It has been noted that some teachers and parents do feel pity for teenagers who are overtly misused and taken for granted by educators (Moliko, 2010:26). However, their sympathy and disapproval do not translate into action in order to curb this scourge of sexual abuse in schools. Instead, the teenagers' lives are disrupted, while the educators proceed with theirs unhindered.

Barriers to access health facilities

The 1994 action plan of the International Conference on Population and Development emphasises the need to improve youth and adolescent sexual and reproductive health services. However, the study by Nkwanyana (2011:8) in Mandini, iLembe District in KwaZulu-Natal highlights the difficulties encountered by villagers regarding transportation and their inability to access towns and clinics. Another study conducted among health workers revealed that nurses are often reluctant to provide contraceptives to adolescent girls and frequently try to manipulate them into abstaining from sexual activities (Ahanonu, 2014:33; Macleod & Tracey, 2010:18; Rangiah, 2012:13). The participants indicated a number of barriers to healthcare facilities.

"Some teenagers said that they need friendly user clinics so that they can access contraceptives without been teased by health workers."

"One teenager said that she thought she became pregnant because she stopped going for family planning at the clinic. She said that health workers turned her away when she requested contraceptives."

"Some teenagers reported that they had a problem with some health workers who turned them away from health facilities when they required contraceptives."

Previously, health services were found to be not youth-friendly because healthcare providers often disregarded an adolescent's situation (Panday et al., 2009:88; Ratlabala, Makofane & Jali, 2007:30). The unavailability of youth-only clinics in Rarotonga (Cooks Islands) and the lack of confidentiality and privacy - including the lack of young persons employed at clinics - were identified as some of the barriers to the utilisation of health services (Eijk, 2007:25).

The findings also support the assertion by Macleod and Tracey (2010:18) that the attitudes of nurses at hospitals and other health centres ironically constitute a barrier to adolescents' access to contraceptives in South Africa. Twenty years after the advent of democracy in South Africa, one does not expect to find inaccessibility of health services, but that all patients would receive fair treatment from health workers, as enshrined in the Bill of Rights (Edwards, 2008:228).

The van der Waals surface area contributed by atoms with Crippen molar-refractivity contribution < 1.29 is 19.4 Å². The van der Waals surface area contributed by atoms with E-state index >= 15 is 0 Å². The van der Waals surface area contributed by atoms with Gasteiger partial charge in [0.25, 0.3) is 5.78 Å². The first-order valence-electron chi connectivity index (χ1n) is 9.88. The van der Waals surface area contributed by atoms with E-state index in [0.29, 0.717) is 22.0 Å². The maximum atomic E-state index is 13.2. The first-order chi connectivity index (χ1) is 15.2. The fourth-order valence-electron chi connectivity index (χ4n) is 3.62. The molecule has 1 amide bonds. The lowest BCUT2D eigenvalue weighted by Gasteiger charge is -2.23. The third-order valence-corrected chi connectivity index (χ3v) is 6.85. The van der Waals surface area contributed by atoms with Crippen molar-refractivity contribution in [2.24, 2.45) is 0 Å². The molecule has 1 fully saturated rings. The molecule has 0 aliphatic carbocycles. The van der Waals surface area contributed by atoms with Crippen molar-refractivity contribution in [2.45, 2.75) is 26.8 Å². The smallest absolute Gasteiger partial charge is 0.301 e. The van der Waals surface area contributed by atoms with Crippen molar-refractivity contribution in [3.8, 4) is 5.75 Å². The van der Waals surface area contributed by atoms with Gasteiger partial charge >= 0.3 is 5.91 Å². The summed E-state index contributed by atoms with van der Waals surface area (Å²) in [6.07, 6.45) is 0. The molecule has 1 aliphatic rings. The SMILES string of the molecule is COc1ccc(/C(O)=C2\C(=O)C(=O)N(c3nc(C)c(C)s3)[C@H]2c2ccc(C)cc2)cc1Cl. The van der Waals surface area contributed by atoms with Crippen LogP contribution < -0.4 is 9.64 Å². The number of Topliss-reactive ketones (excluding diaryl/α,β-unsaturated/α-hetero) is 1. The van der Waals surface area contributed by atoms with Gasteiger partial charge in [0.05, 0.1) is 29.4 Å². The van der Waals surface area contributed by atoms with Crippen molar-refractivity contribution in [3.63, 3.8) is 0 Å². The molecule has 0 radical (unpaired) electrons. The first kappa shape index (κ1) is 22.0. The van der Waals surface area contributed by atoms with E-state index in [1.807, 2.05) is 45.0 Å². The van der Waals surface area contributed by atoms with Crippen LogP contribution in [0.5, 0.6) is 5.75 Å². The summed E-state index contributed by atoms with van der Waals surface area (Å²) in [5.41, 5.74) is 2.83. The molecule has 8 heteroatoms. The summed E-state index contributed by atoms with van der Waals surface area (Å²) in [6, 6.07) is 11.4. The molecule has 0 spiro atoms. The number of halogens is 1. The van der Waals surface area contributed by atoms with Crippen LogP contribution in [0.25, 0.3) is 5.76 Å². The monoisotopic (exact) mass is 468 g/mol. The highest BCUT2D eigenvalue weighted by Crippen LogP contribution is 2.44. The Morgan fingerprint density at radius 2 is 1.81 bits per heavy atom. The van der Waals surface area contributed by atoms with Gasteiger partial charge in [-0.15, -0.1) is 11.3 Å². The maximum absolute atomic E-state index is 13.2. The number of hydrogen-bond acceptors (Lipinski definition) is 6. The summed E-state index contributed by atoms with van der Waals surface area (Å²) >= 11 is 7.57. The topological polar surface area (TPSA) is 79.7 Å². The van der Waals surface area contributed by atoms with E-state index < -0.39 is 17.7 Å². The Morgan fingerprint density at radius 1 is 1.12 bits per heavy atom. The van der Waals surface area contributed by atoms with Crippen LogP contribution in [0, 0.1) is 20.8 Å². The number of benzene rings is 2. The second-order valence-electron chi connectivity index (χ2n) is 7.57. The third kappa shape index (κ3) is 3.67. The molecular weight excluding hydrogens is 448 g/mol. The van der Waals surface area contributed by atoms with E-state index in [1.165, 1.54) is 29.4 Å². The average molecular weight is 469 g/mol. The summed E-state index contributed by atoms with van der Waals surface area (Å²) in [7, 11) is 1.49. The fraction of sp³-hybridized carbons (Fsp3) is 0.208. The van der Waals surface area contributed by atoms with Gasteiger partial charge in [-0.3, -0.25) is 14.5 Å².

A group creates an environment where individuals can collectively influence one another by disclosing their experiences, providing advice and information on successful coping strategies, as well as giving feedback to others (Teater, 2014:244). The magnitude of the teenagers' challenges and their reactions to the situation vary. A range of issues pertaining to pregnant teenagers' concerns were reflected upon by the participants, as discussed below.

Pregnant teenagers' views of risk factors

Immaturity, poor decision making and a desire to emulate friends were acknowledged by participants as factors that lead to teenage pregnancy.

"Group members pointed out that their inability to see the future and psychological immaturity put them at risk."

Pregnant teenagers' inability to foresee the consequences of their behaviour and their psychological immaturity put them at risk (Malahlela, 2012:16).

Prior to becoming pregnant some young girls reportedly became involved in risky behaviour such as consuming alcohol.

"One group member said, her boyfriend used to buy her lots of alcohol and they will go to all taverns around their area to have fun and she was addicted to alcohol. She feared to give birth to an abnormal child. She indicated that she quit drinking when she was 2 months pregnant."